Every organisation today has to cope with change. Yet most change programmes still fail to deliver the expected benefits.
Why is this? I believe that most failed programmes were destined to do so because they were never designed to succeed.
Businesses can be seen as “systems” with interrelating elements. These elements comprise the Business Architecture which must be in balance for a change programme to deliver the expected benefits. If this architecture is not designed to support the changed state of the business it will fail. Each element must be addressed because each is affected by change.
The diagram below depicts the elements of Business Architecture as Process, People, Systems, Organisation and Culture.
Process is what is done and how & when it is done.
People relates to the skills and experience of those carrying out the processes.
Systems relates to the information systems that support the processes and the management systems that govern the processes and people.
Organisation is how the people are “configured” to carry out the processes, using the information and governance systems.
If all of these are addressed in the right way the organisation’s culture will evolve to support the desired change.
Culture is an outcome of the other four elements and when seen in this context it becomes the sustaining factor - the “non return valve” that will ensure that the organisation does not slip back to its previous state after the change programme ends.
Change can be stimulated by a number of factors, common triggers including a new strategy, implementation of a new IT system, responding to financial or competitive pressures. The reason can usually be placed in one of the elements mentioned above. Evidence shows that when this happens, the focus is then given to that element almost to the exclusion of the others. This is where the design of the change falls down.
A new IT system for example, will require people to do things differently; to do this, they will need to build new skills and experience. The management system and governance may need to be altered; the way people are organised may be affected. One would hope that accuracy of decision making would improve and cycle times would reduce. These changes affect, to some degree or another, all the elements of the architecture so the change needs to be designed and modelled in terms of the whole architecture so that the overall impact can be understood and the transition planned.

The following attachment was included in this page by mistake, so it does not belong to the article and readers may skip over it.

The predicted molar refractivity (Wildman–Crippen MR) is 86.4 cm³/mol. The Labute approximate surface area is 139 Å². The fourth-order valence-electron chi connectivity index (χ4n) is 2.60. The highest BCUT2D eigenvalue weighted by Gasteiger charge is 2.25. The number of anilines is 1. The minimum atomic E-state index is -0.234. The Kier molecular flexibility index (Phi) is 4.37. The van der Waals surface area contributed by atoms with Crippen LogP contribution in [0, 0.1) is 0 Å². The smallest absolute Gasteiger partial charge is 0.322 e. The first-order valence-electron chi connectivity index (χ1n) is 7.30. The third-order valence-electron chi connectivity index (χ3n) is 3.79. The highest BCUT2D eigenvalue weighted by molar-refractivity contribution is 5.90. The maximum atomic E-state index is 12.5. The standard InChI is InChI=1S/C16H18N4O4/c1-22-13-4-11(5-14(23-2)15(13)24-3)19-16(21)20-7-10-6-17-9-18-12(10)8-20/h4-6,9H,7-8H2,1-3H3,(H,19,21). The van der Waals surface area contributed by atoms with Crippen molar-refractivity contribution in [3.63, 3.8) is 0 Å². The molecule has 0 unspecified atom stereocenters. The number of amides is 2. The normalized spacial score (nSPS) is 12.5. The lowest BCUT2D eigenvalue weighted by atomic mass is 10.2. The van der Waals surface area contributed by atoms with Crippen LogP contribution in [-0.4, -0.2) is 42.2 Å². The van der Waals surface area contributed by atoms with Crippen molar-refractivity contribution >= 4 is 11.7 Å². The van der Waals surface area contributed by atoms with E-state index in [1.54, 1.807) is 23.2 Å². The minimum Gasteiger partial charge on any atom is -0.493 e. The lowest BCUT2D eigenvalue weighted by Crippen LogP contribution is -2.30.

Begin at the beginning
If this sounds common sense as opposed to rocket science, why does it not get the attention that it deserves?
Organisations continue to focus on development and implementation at the expense of design. Experience shows that any time “saved” on design is only transferred and increased, to rework in later phases of the change. The later the phase, the more chance of it having a terminal effect on the programme.
How can a business know the scale of the implementation of any change unless it knows where it is starting from, where it is going to and can measure the gap between the two?
Senior executives often describe how difficult it is to make the final decision to embark on a change programme. Like dropping a pebble into a pond, once let go it is impossible to catch the pebble before it hits the pond and when it does, the ripples stretch much further than one would expect.
The business architecture design can go a long way to reducing this anxiety. It provides a blue print for the change and can help identify the scope and reach - in short, the size of the challenge. There are standard techniques and pragmatic approaches that ensure that the blue print can be developed in an appropriate amount of time. It is the responsibility of the business sponsor to ensure that the programme scope includes this vitally important work.
Business architecture design is a fundamental component of a successful and sustained change that will ensure that if implemented correctly the investment made in the change programme will return the planned benefits